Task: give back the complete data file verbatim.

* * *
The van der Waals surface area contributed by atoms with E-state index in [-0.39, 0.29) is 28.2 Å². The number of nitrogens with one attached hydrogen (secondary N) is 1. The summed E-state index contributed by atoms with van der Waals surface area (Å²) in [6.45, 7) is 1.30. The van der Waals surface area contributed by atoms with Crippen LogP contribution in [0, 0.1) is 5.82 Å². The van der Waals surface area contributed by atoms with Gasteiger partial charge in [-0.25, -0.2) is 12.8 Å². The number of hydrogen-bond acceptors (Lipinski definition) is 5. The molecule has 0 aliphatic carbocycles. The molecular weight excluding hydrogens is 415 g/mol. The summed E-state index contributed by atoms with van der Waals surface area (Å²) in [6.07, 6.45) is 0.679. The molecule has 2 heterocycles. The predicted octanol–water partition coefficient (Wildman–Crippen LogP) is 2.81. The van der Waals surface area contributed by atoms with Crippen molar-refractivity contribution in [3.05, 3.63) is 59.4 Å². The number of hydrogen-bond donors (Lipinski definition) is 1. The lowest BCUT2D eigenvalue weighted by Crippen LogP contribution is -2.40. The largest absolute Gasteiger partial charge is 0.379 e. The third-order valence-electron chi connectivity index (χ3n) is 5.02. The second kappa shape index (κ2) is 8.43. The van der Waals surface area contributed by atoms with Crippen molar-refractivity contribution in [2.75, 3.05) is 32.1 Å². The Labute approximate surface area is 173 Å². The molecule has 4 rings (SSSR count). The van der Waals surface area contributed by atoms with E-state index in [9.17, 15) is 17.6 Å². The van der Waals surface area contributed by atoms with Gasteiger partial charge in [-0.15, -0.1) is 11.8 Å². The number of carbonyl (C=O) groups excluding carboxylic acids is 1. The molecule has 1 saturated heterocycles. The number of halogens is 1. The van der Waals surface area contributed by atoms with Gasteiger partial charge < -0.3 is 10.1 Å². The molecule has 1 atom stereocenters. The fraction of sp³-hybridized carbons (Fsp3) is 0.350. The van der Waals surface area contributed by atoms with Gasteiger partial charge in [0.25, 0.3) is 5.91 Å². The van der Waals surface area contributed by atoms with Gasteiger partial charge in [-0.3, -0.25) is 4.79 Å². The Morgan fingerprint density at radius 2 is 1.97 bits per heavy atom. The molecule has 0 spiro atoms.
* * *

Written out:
The van der Waals surface area contributed by atoms with E-state index in [-0.39, 0.29) is 28.2 Å². The number of nitrogens with one attached hydrogen (secondary N) is 1. The summed E-state index contributed by atoms with van der Waals surface area (Å²) in [6.45, 7) is 1.30. The van der Waals surface area contributed by atoms with Crippen LogP contribution in [0, 0.1) is 5.82 Å². The van der Waals surface area contributed by atoms with Gasteiger partial charge in [-0.25, -0.2) is 12.8 Å². The number of hydrogen-bond acceptors (Lipinski definition) is 5. The molecule has 0 aliphatic carbocycles. The molecular weight excluding hydrogens is 415 g/mol. The summed E-state index contributed by atoms with van der Waals surface area (Å²) in [6.07, 6.45) is 0.679. The molecule has 2 heterocycles. The predicted octanol–water partition coefficient (Wildman–Crippen LogP) is 2.81. The van der Waals surface area contributed by atoms with Crippen molar-refractivity contribution in [3.05, 3.63) is 59.4 Å². The number of hydrogen-bond donors (Lipinski definition) is 1. The lowest BCUT2D eigenvalue weighted by Crippen LogP contribution is -2.40. The largest absolute Gasteiger partial charge is 0.379 e. The third-order valence-electron chi connectivity index (χ3n) is 5.02. The second kappa shape index (κ2) is 8.43. The van der Waals surface area contributed by atoms with Crippen molar-refractivity contribution in [2.75, 3.05) is 32.1 Å². The Labute approximate surface area is 173 Å². The molecule has 4 rings (SSSR count). The van der Waals surface area contributed by atoms with E-state index in [9.17, 15) is 17.6 Å². The van der Waals surface area contributed by atoms with Gasteiger partial charge in [-0.15, -0.1) is 11.8 Å². The number of carbonyl (C=O) groups excluding carboxylic acids is 1. The molecule has 1 saturated heterocycles. The number of halogens is 1. The van der Waals surface area contributed by atoms with Gasteiger partial charge < -0.3 is 10.1 Å². The molecule has 1 atom stereocenters. The fraction of sp³-hybridized carbons (Fsp3) is 0.350. The van der Waals surface area contributed by atoms with Gasteiger partial charge in [0.25, 0.3) is 5.91 Å². The van der Waals surface area contributed by atoms with Gasteiger partial charge in [-0.3, -0.25) is 4.79 Å². The Morgan fingerprint density at radius 2 is 1.97 bits per heavy atom. The molecule has 0 spiro atoms.